Are you following TREC’s ad rules?
04/15/2016 | Author: Editorial Staff
True or false? The Texas Real Estate Commission’s advertising rules apply to everyone who has a Texas real estate license, even those who specialize in property management or commercial real estate.
If you attended last week’s online town hall from TAR’s Legal Department featuring Kerri Lewis, deputy executive director and general counsel for the Texas Real Estate Commission you’d know the answer is … true.
Here are a few more takeaways from Lewis’s presentation about TREC’s current advertising rules:
- What is an ad? “It’s an advertisement if the purpose of what you’re sponsoring, doing, or giving away is to bring business to your agency,” Lewis says. Publications, emails, and business cards are just some of the things that can be considered advertisements if you’re using them to induce someone to use your services.
- When is it not advertising? TREC rules address two situations that are not considered advertising: when communicating with someone after they have agreed for you to provide services, and real estate information on a website that requires a visitor to log in.
- You have to identify yourself as a license holder. One of the requirements is to identify yourself as a licensed agent or broker in your ads. You may also use the term “realty” or “REALTOR®” to fulfill this requirement.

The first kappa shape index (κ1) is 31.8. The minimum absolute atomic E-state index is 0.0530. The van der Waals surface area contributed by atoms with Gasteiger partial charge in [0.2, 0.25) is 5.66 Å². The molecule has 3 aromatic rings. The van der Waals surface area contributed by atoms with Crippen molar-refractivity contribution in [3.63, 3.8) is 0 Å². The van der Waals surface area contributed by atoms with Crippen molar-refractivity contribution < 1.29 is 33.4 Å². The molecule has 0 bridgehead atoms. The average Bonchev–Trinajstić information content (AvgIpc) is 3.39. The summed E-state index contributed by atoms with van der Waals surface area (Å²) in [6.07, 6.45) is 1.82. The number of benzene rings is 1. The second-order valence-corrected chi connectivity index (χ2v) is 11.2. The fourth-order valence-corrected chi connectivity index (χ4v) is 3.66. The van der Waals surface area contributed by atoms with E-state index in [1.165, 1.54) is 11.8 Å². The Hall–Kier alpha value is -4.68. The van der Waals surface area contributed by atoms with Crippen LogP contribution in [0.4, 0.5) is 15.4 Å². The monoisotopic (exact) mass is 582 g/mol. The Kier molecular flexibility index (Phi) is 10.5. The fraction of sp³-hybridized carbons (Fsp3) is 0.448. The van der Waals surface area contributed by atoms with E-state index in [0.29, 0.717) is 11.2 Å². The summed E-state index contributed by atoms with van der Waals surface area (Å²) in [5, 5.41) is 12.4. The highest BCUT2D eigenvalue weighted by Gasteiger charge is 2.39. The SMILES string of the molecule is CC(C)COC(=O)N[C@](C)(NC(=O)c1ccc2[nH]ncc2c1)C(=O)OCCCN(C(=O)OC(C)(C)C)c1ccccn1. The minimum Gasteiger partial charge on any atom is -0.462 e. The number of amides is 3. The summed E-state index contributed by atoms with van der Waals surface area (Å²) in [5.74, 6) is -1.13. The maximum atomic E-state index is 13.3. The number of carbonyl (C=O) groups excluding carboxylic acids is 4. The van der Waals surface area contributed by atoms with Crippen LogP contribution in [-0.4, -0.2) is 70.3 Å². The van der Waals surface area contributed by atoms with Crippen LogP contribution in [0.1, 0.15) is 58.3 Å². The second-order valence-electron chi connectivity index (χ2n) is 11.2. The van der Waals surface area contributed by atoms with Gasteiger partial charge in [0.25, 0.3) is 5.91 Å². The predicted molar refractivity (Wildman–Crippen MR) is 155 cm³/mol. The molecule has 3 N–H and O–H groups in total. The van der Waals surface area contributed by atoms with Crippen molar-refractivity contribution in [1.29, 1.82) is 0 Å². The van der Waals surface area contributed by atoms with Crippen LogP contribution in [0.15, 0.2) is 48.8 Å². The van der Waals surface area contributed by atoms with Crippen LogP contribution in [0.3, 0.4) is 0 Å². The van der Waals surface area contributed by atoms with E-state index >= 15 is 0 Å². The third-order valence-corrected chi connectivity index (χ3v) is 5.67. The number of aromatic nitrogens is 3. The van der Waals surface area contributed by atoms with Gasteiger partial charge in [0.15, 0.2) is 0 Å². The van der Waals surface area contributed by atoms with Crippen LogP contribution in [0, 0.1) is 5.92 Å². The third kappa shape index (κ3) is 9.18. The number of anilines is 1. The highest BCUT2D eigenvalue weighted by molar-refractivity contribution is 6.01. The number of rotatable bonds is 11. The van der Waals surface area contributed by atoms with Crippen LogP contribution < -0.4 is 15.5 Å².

- Your logo is not enough. You must include certain information in your ads, including your broker’s name or registered DBA; however, a logo is not acceptable substitution for your broker’s name.
These are just a few of the advertising requirements for Texas real estate license holders. Visit texasrealestate.com/onlinetownhall to watch a recording of the online town hall and download the presentation slides to learn more.
The material provided here is for informational purposes only and is not intended and should not be considered as legal advice for your particular matter. You should contact your attorney to obtain advice with respect to any particular issue or problem. Applicability of the legal principles discussed in this material may differ substantially in individual situations.
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